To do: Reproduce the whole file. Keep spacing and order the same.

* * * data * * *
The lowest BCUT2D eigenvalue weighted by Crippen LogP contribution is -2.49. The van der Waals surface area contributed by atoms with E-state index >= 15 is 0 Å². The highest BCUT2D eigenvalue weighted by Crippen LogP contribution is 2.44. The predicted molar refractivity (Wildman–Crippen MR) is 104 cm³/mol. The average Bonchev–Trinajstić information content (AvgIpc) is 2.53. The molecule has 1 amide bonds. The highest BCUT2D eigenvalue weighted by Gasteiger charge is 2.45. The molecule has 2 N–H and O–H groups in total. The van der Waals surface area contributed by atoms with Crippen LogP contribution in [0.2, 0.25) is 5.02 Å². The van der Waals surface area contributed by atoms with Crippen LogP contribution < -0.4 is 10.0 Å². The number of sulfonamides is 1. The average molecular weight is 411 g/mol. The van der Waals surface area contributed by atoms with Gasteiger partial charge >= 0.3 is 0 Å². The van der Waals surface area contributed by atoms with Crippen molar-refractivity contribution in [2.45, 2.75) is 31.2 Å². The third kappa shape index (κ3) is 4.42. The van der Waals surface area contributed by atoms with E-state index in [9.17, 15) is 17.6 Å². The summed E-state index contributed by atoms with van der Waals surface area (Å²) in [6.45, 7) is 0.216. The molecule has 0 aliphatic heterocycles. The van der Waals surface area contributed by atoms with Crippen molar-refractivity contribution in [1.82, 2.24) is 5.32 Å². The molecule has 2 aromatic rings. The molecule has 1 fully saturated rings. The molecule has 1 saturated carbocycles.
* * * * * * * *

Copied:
The lowest BCUT2D eigenvalue weighted by Crippen LogP contribution is -2.49. The van der Waals surface area contributed by atoms with E-state index >= 15 is 0 Å². The highest BCUT2D eigenvalue weighted by Crippen LogP contribution is 2.44. The predicted molar refractivity (Wildman–Crippen MR) is 104 cm³/mol. The average Bonchev–Trinajstić information content (AvgIpc) is 2.53. The molecule has 1 amide bonds. The highest BCUT2D eigenvalue weighted by Gasteiger charge is 2.45. The molecule has 2 N–H and O–H groups in total. The van der Waals surface area contributed by atoms with Crippen LogP contribution in [0.2, 0.25) is 5.02 Å². The van der Waals surface area contributed by atoms with Crippen LogP contribution < -0.4 is 10.0 Å². The number of sulfonamides is 1. The average molecular weight is 411 g/mol. The van der Waals surface area contributed by atoms with Gasteiger partial charge >= 0.3 is 0 Å². The van der Waals surface area contributed by atoms with Crippen molar-refractivity contribution in [2.45, 2.75) is 31.2 Å². The third kappa shape index (κ3) is 4.42. The van der Waals surface area contributed by atoms with E-state index in [9.17, 15) is 17.6 Å². The summed E-state index contributed by atoms with van der Waals surface area (Å²) in [6.45, 7) is 0.216. The molecule has 0 aliphatic heterocycles. The van der Waals surface area contributed by atoms with Crippen molar-refractivity contribution in [1.82, 2.24) is 5.32 Å². The molecule has 2 aromatic rings. The molecule has 1 fully saturated rings. The molecule has 1 saturated carbocycles.